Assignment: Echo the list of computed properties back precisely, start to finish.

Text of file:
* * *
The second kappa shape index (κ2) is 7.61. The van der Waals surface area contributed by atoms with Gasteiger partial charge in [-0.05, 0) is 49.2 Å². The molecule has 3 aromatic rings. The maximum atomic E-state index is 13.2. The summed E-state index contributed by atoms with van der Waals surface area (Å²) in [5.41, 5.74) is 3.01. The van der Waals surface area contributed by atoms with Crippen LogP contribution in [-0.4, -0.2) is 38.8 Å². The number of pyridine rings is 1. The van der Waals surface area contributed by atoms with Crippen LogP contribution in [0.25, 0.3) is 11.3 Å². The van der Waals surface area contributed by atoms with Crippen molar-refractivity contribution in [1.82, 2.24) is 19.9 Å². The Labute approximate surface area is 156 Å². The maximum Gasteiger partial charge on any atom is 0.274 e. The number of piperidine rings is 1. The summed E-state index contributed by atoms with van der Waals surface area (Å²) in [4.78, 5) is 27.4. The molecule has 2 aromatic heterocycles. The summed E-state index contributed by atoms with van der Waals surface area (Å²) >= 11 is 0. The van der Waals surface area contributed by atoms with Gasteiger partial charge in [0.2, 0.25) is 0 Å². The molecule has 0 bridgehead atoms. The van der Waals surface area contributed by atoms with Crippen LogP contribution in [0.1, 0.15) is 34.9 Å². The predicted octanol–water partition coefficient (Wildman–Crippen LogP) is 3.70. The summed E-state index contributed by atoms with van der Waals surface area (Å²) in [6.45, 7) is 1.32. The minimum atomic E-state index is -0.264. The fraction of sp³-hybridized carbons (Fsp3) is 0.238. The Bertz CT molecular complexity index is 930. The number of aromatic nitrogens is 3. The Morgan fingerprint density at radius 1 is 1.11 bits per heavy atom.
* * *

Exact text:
The second kappa shape index (κ2) is 7.61. The van der Waals surface area contributed by atoms with Gasteiger partial charge in [-0.05, 0) is 49.2 Å². The molecule has 3 aromatic rings. The maximum atomic E-state index is 13.2. The summed E-state index contributed by atoms with van der Waals surface area (Å²) in [5.41, 5.74) is 3.01. The van der Waals surface area contributed by atoms with Crippen LogP contribution in [-0.4, -0.2) is 38.8 Å². The number of pyridine rings is 1. The van der Waals surface area contributed by atoms with Crippen LogP contribution in [0.25, 0.3) is 11.3 Å². The van der Waals surface area contributed by atoms with Crippen molar-refractivity contribution in [1.82, 2.24) is 19.9 Å². The Labute approximate surface area is 156 Å². The maximum Gasteiger partial charge on any atom is 0.274 e. The number of piperidine rings is 1. The summed E-state index contributed by atoms with van der Waals surface area (Å²) in [4.78, 5) is 27.4. The molecule has 2 aromatic heterocycles. The summed E-state index contributed by atoms with van der Waals surface area (Å²) >= 11 is 0. The van der Waals surface area contributed by atoms with Gasteiger partial charge in [0.2, 0.25) is 0 Å². The molecule has 0 bridgehead atoms. The van der Waals surface area contributed by atoms with Crippen LogP contribution in [0.1, 0.15) is 34.9 Å². The predicted octanol–water partition coefficient (Wildman–Crippen LogP) is 3.70. The summed E-state index contributed by atoms with van der Waals surface area (Å²) in [6.45, 7) is 1.32. The minimum atomic E-state index is -0.264. The fraction of sp³-hybridized carbons (Fsp3) is 0.238. The Bertz CT molecular complexity index is 930. The number of aromatic nitrogens is 3. The Morgan fingerprint density at radius 1 is 1.11 bits per heavy atom.